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Film / Farewell, My Lovely

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Farewell, My Lovely is a 1975 film directed by Dick Richards. It is an adaptation of Raymond Chandler's 1940 novel Farewell, My Lovely.

Philip Marlowe (Robert Mitchum) is out tracking down a runaway daughter when he encounters an ex-con named Moose Malloy (Jack O'Halloran). Malloy, who has just gotten out of jail after serving seven years for bank robbery, hires Marlowe to find his missing girlfriend, Velma. Malloy hasn't even heard from Velma in six years, and Marlowe is reluctant to take the case, but Malloy is a mountain of a man (he makes Robert Mitchum look small!), and by sheer will makes Marlowe take the case.

Meanwhile, Marlowe also winds up investigating the murder of one of his clients, a guy named Marriott, who was involved with a missing jade necklace. Of course, both cases turn out to be connected, and Marlowe gets caught up in something far bigger than he imagined.

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Charlotte Rampling plays Velma/Helen, the mysterious Femme Fatale. Harry Dean Stanton is Detective Rolfe of the LAPD. Sylvester Stallone appears in a bit part, the year before he hit it big with Rocky. This film is also the very first producing credit for Jerry Bruckheimer.


Tropes appearing in this film:

  • Auto Erotica: Marlowe and Helen act on all that sexual tension in Marlowe's car by the beach.
  • Bulletproof Human Shield: A variant, in one scene a man stops a woman being attacked by shooting the attacker in the back. Had the bullet gone through it would have gone into the victim too.
  • The Cameo: Legendary pulp fiction novelist Jim Thompson appears briefly, as Mr. Grayle. It was his only movie role.
  • Chalk Outline: Malloy kills the new owner of Florian's when he proves uncooperative. The movie shows a chalk outline drawn around the victim's body while the body is still on the floor.
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  • Come Alone: A man on the phone tells Marlowe to come alone and unarmed. He takes a gun out of the drawer, and informs us that when someone tells you that, it's time to bring a gun that works.
  • Cuckold: Helen and Marlowe are locked in a passionate kiss on the couch when Mr. Grayson opens the door, sees them kissing, and steps back out. Helen tells Marlowe that Grayson doesn't mind.
  • Fag Hag: Dialogue states explicitly that Helen socializes almost exclusively with gay men like Marriott.
  • Famous Last Words:
    Moose Malloy: Why?
  • Fanservice Extra: A lot of naked High Class Call Girls at Frances Amthor's brothel.
  • Film Noir: Murder, double-crosses, a hardboiled detective, a Femme Fatale.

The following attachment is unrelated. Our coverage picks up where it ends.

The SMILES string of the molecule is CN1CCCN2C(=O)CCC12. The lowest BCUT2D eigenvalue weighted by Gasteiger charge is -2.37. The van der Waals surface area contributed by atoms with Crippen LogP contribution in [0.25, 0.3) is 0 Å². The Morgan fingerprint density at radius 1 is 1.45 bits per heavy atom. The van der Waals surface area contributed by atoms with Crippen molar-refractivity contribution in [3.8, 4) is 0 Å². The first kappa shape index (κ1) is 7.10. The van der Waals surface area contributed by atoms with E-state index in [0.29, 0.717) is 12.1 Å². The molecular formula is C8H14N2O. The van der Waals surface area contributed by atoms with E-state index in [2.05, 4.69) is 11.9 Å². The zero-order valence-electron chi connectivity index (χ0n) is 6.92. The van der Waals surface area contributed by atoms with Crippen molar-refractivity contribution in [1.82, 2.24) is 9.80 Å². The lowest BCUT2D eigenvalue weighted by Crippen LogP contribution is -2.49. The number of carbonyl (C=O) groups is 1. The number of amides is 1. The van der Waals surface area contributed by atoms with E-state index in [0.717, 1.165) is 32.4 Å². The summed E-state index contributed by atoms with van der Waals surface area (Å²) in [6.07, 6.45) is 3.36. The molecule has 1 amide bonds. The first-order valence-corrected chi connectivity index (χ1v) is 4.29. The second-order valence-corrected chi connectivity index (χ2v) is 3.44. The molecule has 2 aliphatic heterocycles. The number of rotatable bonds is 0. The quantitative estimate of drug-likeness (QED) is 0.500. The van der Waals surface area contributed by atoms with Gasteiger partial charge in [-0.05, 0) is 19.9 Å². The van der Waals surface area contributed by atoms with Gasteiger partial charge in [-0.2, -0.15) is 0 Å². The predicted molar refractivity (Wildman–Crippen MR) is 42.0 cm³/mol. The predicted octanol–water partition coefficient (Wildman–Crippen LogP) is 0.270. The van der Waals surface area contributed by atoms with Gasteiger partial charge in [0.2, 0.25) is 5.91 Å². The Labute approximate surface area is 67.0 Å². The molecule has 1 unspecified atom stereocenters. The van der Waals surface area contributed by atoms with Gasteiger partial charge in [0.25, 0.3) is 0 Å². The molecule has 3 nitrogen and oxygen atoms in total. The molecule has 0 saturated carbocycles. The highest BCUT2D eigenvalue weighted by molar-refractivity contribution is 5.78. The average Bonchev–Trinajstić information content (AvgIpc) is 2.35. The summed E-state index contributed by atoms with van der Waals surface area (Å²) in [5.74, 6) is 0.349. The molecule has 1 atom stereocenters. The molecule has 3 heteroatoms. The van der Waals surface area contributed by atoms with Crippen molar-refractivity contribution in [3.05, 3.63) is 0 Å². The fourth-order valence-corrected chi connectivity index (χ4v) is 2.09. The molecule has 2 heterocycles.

• Flashback Effects: The old-but-true shimmering wave effect is used to transition from the framing device to Marlowe's story.
  • The '40s: It takes place in 1941. Marlowe the baseball fan keeps chattering about Joe DiMaggio's hitting streak, while the newspapers are covering the German invasion of Russia.
  • Framing Device: Marlowe, holed up in a cheap hotel room, telling the whole story to Detective Rolfe.
  • Grand Staircase Entrance: How Mrs. Grayle, aka Velma Valento, makes her impressive entrance.
  • Hardboiled Detective: Marlowe.
  • Lady Drunk: Mrs. Florian, whom Marlowe visits as he looks for a lead on Velma, who used to work at Mr. Florian's club. He's told to bring a pint of liquor if he wants her to talk. Sure enough, she takes it, she chugs from the bottle before pouring drinks, and she's already drunk enough that she spills a fair bit of the alcohol. Then she goes on a morose monologue about how she used to be a dancer with a great nightclub act.
  • Mathematician's Answer: Half the movie has people asking Marlowe, with varying degrees of violence, where Moose Malloy is. When Moose finally calls Marlowe, Marlowe asks "Where you been hiding?", and Moose answers "Where nobody found me."
  • Private Eye Monologue: The Framing Device of the film is that Marlowe is telling a police detective what happenned. We see the entire film playing out as he describes the events one at a time.
  • Second Face Smoke: Frances Amthor, who seems to be a cross between a madam and a crime boss, has Marlowe whacked over the head and kidnapped. She demands to know where Moose Malloy is, while insulting Marlowe. After he blows smoke in her face the confrontation gets uglier.
  • She's Got Legs: Helen makes a show of crossing and re-crossing her legs as she sits down opposite Marlowe, which he specifically notes when he moves to sit on the couch next to her and kiss her.
  • Sitting Sexy on a Piano: Somebody, presumably The Chanteuse, is lounging atop a piano when Marlowe goes into the nightclub, Florian's.
  • Too Dumb to Live: At the end, Marlowe notes that Moose was so blinded by his love for Velma that he had no problem turning his back on the woman who sold him out and disarming his only ally, and if he'd survived her shooting him he'd probably have forgiven that too.
  • Trophy Wife: Helen Grayson is the young, sexy wife of an elderly, infirm, and extremely rich man.

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